Andy Murray was crowned the 2015 BBC Sports Personality of the Year (Spoty) for the second time in his career in December, following his inspirational performances for Great Britain in tennis’ Davis Cup. The Scot won all eight of his singles matches and all three doubles, meaning he contributed 11 instrumental points to Britain’s total of 12. Britain has certainly taken Murray to its heart.

Murray obtained 35% of the vote, with his biggest challenger being Kevin Sinfield, the Rugby League star, who won 28% of votes cast. Sinfield, the first Rugby League player to be nominated for the award, led Leeds Rhinos to the domestic treble in 2015 capping off an illustrious career before his switch to Rugby Union. There was little to split the rest of the field with athlete Jessica Ennis-Hill narrowly beating boxer Tyson Fury to third place.

Perhaps the most surprising result was Lucy Bronze finishing in tenth place, despite starring in England’s best ever finish in the Women’s World Cup. The team suffered heartbreak in the semi-final and eventually achieved third place. However, the very fact that she was shortlisted highlights the progress the sport is making. This is further illustrated by the fact that 2.4 million people tuned in for the semi-final, despite the midnight kick-off.

Among those overlooked for the award was boxer Anthony Crolla. At the start of the year, Crolla was in hospital ‘“lucky to be alive”, having suffered a fractured skull. After spotting two burglars leaving a neighbour’s house he had chased and apprehended one of them, before being hit over the head with a concrete slab by the other. His lightweight world title fight scheduled for January of this year was cancelled and the boxer’s dreams were ‘in tatters’.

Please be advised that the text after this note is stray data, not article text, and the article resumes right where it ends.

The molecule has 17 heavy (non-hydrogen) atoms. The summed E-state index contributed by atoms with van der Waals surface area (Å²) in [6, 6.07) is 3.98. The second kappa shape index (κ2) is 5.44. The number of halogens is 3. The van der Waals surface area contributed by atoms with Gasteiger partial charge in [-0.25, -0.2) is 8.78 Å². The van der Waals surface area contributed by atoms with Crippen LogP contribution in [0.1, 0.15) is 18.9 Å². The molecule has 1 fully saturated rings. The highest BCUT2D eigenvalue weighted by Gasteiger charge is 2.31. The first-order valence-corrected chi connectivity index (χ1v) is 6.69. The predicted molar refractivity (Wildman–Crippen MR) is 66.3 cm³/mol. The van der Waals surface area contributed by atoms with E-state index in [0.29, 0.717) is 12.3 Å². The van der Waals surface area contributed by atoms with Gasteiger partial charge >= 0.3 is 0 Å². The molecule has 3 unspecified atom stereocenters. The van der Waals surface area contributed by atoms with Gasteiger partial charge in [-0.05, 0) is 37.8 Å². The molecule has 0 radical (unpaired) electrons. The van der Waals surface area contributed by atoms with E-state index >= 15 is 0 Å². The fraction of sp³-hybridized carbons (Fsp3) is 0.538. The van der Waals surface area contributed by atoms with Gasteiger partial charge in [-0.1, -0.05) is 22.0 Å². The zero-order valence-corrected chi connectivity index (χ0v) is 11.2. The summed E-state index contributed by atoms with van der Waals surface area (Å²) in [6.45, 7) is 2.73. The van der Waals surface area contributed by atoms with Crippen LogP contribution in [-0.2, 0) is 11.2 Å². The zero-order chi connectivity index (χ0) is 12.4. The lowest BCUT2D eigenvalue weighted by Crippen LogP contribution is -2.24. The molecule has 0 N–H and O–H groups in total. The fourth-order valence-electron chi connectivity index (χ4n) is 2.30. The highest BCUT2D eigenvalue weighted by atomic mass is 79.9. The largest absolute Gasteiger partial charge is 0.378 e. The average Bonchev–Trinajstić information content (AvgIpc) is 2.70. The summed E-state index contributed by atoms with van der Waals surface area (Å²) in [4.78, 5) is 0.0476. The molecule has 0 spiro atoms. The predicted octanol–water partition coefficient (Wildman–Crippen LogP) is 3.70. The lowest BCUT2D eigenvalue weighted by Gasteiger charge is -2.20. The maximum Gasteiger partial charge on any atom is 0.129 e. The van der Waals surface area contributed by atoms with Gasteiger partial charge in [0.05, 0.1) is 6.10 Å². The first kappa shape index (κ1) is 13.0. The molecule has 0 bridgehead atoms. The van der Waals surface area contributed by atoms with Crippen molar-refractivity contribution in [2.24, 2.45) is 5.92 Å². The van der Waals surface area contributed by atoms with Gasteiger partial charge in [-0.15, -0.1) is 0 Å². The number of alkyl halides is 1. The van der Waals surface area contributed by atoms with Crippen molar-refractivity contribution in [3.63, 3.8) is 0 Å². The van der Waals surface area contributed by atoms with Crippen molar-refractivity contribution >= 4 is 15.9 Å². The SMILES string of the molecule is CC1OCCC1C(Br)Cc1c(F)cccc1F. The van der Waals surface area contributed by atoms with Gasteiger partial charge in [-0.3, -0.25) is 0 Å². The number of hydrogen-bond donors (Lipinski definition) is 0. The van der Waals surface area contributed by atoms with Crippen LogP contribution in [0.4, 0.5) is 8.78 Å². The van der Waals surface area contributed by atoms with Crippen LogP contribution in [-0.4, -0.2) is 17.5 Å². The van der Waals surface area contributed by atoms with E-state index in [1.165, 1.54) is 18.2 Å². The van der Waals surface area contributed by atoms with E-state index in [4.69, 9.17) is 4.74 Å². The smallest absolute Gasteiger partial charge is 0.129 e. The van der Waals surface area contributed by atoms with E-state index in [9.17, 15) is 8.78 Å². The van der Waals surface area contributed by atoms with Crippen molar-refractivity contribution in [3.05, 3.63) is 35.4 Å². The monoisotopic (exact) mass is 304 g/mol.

Many would have retired. However, Crolla vowed on his hospital bed that he would come back “bigger and stronger”. He returned in July to fight Darleys Parvez, a fight which ended in a draw although many were of the opinion that he deserved to win. However Crolla did not leave it to the judges in November. An excellent left-hook knocked down Perez in the fifth round and, after Perez was unable to make the count, Crolla won the WBA lightweight title. Few sportsmen or women displayed the personality that he did in 2015.

Crolla’s omission for the shortlist could be seen as being testament to the status of boxing on the fringes of mainstream sport. Possibly another victim of this is cricket’s Joe Root. He was the man of the series in a successful Ashes victory and briefly ranked the number one test batsman in the world, but he also missed out on the shortlist. For cricket fans, this is a worrying sign that the sport is diminishing in public conversation and Root himself called it a “wake-up call for cricket”. However, it is hard to see any change until ticket prices are reduced or it returns to free-to-air television.

While the absence of Crolla and Root from the shortlist is questionable, it is clear that Andy Murray did a great deal to deserve the award. Despite being Great Britain’s tenth title, it was their first for 79 years, having not won it since 1936. Murray, who was also voted Sports Personality of the Year in 2013, not only won all 11 of his rubbers but also won all three of Britain’s points in the final, beating Belgium’s David Goffin in straight sets to seal the trophy in Ghent. After receiving the SPOTY award, Murray said “this has been a five year journey – we were down in the bottom level of tennis and now we’re number one.”